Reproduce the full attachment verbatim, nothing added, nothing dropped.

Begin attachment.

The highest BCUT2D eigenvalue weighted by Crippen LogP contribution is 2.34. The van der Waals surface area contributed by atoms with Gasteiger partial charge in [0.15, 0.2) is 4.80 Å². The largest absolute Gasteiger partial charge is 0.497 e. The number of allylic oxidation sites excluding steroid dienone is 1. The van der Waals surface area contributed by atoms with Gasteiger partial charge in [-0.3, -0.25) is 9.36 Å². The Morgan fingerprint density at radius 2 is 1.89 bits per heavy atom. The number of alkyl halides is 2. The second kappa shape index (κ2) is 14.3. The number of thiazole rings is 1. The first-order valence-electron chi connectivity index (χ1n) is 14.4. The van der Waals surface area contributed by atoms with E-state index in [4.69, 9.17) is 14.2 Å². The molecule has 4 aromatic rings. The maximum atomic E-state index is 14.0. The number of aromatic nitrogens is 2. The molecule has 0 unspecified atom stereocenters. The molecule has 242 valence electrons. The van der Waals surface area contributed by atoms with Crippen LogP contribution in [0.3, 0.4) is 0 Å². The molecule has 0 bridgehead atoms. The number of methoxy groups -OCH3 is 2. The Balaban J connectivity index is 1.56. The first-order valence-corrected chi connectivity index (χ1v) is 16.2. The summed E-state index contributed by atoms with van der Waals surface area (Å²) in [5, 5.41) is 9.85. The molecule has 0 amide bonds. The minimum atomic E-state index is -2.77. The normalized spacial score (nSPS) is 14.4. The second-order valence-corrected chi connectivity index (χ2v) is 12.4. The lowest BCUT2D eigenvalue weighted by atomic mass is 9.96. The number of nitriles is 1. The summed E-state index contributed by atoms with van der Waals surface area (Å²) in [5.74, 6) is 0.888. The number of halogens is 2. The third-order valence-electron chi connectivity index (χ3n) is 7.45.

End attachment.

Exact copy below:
The highest BCUT2D eigenvalue weighted by Crippen LogP contribution is 2.34. The van der Waals surface area contributed by atoms with Gasteiger partial charge in [0.15, 0.2) is 4.80 Å². The largest absolute Gasteiger partial charge is 0.497 e. The number of allylic oxidation sites excluding steroid dienone is 1. The van der Waals surface area contributed by atoms with Gasteiger partial charge in [-0.3, -0.25) is 9.36 Å². The Morgan fingerprint density at radius 2 is 1.89 bits per heavy atom. The number of alkyl halides is 2. The second kappa shape index (κ2) is 14.3. The number of thiazole rings is 1. The first-order valence-electron chi connectivity index (χ1n) is 14.4. The van der Waals surface area contributed by atoms with E-state index in [4.69, 9.17) is 14.2 Å². The molecule has 4 aromatic rings. The maximum atomic E-state index is 14.0. The number of aromatic nitrogens is 2. The molecule has 0 unspecified atom stereocenters. The molecule has 242 valence electrons. The van der Waals surface area contributed by atoms with Crippen LogP contribution in [0.3, 0.4) is 0 Å². The molecule has 0 bridgehead atoms. The number of methoxy groups -OCH3 is 2. The Balaban J connectivity index is 1.56. The first-order valence-corrected chi connectivity index (χ1v) is 16.2. The summed E-state index contributed by atoms with van der Waals surface area (Å²) in [5, 5.41) is 9.85. The molecule has 0 amide bonds. The minimum atomic E-state index is -2.77. The normalized spacial score (nSPS) is 14.4. The second-order valence-corrected chi connectivity index (χ2v) is 12.4. The lowest BCUT2D eigenvalue weighted by atomic mass is 9.96. The number of nitriles is 1. The summed E-state index contributed by atoms with van der Waals surface area (Å²) in [5.74, 6) is 0.888. The number of halogens is 2. The third-order valence-electron chi connectivity index (χ3n) is 7.45.